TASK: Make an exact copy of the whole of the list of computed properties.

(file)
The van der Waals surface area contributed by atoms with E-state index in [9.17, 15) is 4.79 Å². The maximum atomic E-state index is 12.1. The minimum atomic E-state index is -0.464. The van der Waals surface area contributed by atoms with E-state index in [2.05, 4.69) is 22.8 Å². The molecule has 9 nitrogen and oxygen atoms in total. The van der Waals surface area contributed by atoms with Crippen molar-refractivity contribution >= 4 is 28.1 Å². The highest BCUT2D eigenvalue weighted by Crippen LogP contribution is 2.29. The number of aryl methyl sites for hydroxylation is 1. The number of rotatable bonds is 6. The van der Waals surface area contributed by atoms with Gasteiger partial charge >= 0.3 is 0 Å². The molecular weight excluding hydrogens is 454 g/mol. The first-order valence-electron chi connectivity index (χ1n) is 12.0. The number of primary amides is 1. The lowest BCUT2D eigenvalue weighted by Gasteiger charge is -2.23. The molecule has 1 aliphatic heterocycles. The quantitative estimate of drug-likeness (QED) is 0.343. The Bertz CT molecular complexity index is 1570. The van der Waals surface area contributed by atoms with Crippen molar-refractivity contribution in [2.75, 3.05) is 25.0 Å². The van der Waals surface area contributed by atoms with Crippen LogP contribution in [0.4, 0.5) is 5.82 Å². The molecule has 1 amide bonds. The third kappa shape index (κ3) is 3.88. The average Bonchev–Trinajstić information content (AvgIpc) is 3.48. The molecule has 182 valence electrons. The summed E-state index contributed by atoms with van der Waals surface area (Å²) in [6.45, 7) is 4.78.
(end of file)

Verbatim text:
The van der Waals surface area contributed by atoms with E-state index in [9.17, 15) is 4.79 Å². The maximum atomic E-state index is 12.1. The minimum atomic E-state index is -0.464. The van der Waals surface area contributed by atoms with E-state index in [2.05, 4.69) is 22.8 Å². The molecule has 9 nitrogen and oxygen atoms in total. The van der Waals surface area contributed by atoms with Crippen molar-refractivity contribution >= 4 is 28.1 Å². The highest BCUT2D eigenvalue weighted by Crippen LogP contribution is 2.29. The number of aryl methyl sites for hydroxylation is 1. The number of rotatable bonds is 6. The van der Waals surface area contributed by atoms with Gasteiger partial charge >= 0.3 is 0 Å². The molecular weight excluding hydrogens is 454 g/mol. The first-order valence-electron chi connectivity index (χ1n) is 12.0. The number of primary amides is 1. The lowest BCUT2D eigenvalue weighted by Gasteiger charge is -2.23. The molecule has 1 aliphatic heterocycles. The quantitative estimate of drug-likeness (QED) is 0.343. The Bertz CT molecular complexity index is 1570. The van der Waals surface area contributed by atoms with Crippen molar-refractivity contribution in [2.75, 3.05) is 25.0 Å². The van der Waals surface area contributed by atoms with Crippen LogP contribution in [0.4, 0.5) is 5.82 Å². The molecule has 1 amide bonds. The third kappa shape index (κ3) is 3.88. The average Bonchev–Trinajstić information content (AvgIpc) is 3.48. The molecule has 182 valence electrons. The summed E-state index contributed by atoms with van der Waals surface area (Å²) in [6.45, 7) is 4.78.